The most explicit example of virtue tied to a poverty caused by self-denial is that of the Knight. Though he is a nobleman, and thus a member of the upper classes, his possessions are described as being exceedingly modest. Chaucer describes the Knight’s goods thus:

“But for to tellen yow of his array,
His hors were gode, but he was nat gay.
Of fustian he wered a gipoun
Al bismotered with his habergeoun”

The Knight’s horse and clothing are of the good and rugged quality that his position requires, but without a hint of opulence to them; he has not so much as a bauble that might be called a luxury. This self-enforced austerity befits a man who: “loved chivalrye/Trouthe and honour, fredom and curteisye”, but is conspicuously not described as loving money, ease, or comfort.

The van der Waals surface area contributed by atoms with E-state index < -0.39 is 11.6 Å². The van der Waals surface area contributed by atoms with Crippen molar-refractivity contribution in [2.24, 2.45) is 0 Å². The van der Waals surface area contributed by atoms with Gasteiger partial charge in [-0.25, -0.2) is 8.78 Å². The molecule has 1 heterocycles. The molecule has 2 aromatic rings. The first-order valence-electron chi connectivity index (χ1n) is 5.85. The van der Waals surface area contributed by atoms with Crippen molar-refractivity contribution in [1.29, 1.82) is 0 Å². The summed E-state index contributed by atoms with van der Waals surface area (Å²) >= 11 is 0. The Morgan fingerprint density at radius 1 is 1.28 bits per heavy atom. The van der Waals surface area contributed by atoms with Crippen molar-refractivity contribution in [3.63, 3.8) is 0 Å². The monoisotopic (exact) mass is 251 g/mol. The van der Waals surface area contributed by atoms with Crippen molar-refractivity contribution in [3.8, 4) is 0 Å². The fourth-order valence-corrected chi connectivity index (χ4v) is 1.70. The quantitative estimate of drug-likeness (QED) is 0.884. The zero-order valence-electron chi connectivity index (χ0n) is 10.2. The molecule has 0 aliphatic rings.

The Knight is not the only one whose poverty is voluntary. Included in the party are a number of churchmen who are bound by the three vows of monastic life: poverty, chastity, and obedience. But while there are some among them who live up to those vows (the Parson and the Clerk primary among them), there are others who plainly do not. The first among these is a nun, who Chaucer refers to as the Prioress. While Chaucer’s characterization of her is unquestionably of one who falls very short of his ideal for monastic life, it is also a portrait of a perfectly decent woman of perfectly good intentions who has been consigned to a life for which she is simply constitutionally unsuited (people became monks or nuns in those days for all sorts of reasons; some good, some bad). Her trespasses are the stuff not of wickedness, but of worldliness. Her violations of her vows of chastity, for example, are not ones that involve the narrow definition of that term which imply sexual misconduct, but the larger sense in which that word is (and was, by the medievals) understood – of an immodest attachment to worldly pleasures. These include an undue attachment to appearances, as illustrated in Chaucer’s long description of her impeccable table manners. In addition, a hint of violation both of the Prioress’s vows of chastity and of poverty is illustrated by her concern with the wellbeing of her dogs (which bring joy to her heart), while so many of her fellow men go needy. This suggests a misplaced charity, a selfishness and concern with that which provides her pleasure, and a self-indulgence which call into question both her understanding of and her commitment to her vows of chastity and poverty. Further evidence is provided by the description of her “broche of gold ful shene/On which ther was first write a crowned A/And after, ‘Amor vincit omnia’”. This sentiment could be read in two very different ways, and Chaucer leaves it unclear whether the love in question corresponds more closely to the concept of agapé, or to that of eros. Beyond the issue of chastity however, a gold brooch is most definitely a luxury, one that may border on unseemly when worn by a woman sworn to a life of poverty.